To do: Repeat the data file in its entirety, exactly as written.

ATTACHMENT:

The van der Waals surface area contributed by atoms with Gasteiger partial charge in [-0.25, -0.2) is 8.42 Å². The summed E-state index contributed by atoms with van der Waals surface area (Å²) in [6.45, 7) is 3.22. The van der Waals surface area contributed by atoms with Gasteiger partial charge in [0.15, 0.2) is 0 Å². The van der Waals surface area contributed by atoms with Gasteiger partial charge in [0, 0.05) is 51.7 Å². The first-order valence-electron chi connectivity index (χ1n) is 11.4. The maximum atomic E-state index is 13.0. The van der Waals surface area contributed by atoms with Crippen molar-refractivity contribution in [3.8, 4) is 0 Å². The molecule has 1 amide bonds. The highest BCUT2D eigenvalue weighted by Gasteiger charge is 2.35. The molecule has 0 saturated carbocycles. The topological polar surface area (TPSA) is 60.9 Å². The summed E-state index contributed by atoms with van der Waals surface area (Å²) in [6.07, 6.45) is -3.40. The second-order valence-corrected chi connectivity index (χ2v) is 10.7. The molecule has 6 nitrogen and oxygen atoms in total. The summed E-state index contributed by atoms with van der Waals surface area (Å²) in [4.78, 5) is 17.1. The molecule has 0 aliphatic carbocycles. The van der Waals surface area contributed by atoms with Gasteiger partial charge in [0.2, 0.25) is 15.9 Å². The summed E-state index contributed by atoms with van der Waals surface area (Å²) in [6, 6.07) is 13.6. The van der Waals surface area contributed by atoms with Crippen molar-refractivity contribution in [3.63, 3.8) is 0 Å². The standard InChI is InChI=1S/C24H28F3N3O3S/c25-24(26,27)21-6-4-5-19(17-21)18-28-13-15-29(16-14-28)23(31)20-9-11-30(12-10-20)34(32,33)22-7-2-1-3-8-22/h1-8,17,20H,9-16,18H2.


The van der Waals surface area contributed by atoms with Gasteiger partial charge in [-0.25, -0.2) is 8.42 Å². The summed E-state index contributed by atoms with van der Waals surface area (Å²) in [6.45, 7) is 3.22. The van der Waals surface area contributed by atoms with Gasteiger partial charge in [0.15, 0.2) is 0 Å². The van der Waals surface area contributed by atoms with Gasteiger partial charge in [0, 0.05) is 51.7 Å². The first-order valence-electron chi connectivity index (χ1n) is 11.4. The maximum atomic E-state index is 13.0. The van der Waals surface area contributed by atoms with Crippen molar-refractivity contribution in [3.8, 4) is 0 Å². The molecule has 1 amide bonds. The highest BCUT2D eigenvalue weighted by Gasteiger charge is 2.35. The molecule has 0 saturated carbocycles. The topological polar surface area (TPSA) is 60.9 Å². The summed E-state index contributed by atoms with van der Waals surface area (Å²) in [6.07, 6.45) is -3.40. The second-order valence-corrected chi connectivity index (χ2v) is 10.7. The molecule has 6 nitrogen and oxygen atoms in total. The summed E-state index contributed by atoms with van der Waals surface area (Å²) in [4.78, 5) is 17.1. The molecule has 0 aliphatic carbocycles. The van der Waals surface area contributed by atoms with Gasteiger partial charge in [0.2, 0.25) is 15.9 Å². The summed E-state index contributed by atoms with van der Waals surface area (Å²) in [6, 6.07) is 13.6. The van der Waals surface area contributed by atoms with Crippen molar-refractivity contribution in [3.63, 3.8) is 0 Å². The standard InChI is InChI=1S/C24H28F3N3O3S/c25-24(26,27)21-6-4-5-19(17-21)18-28-13-15-29(16-14-28)23(31)20-9-11-30(12-10-20)34(32,33)22-7-2-1-3-8-22/h1-8,17,20H,9-16,18H2.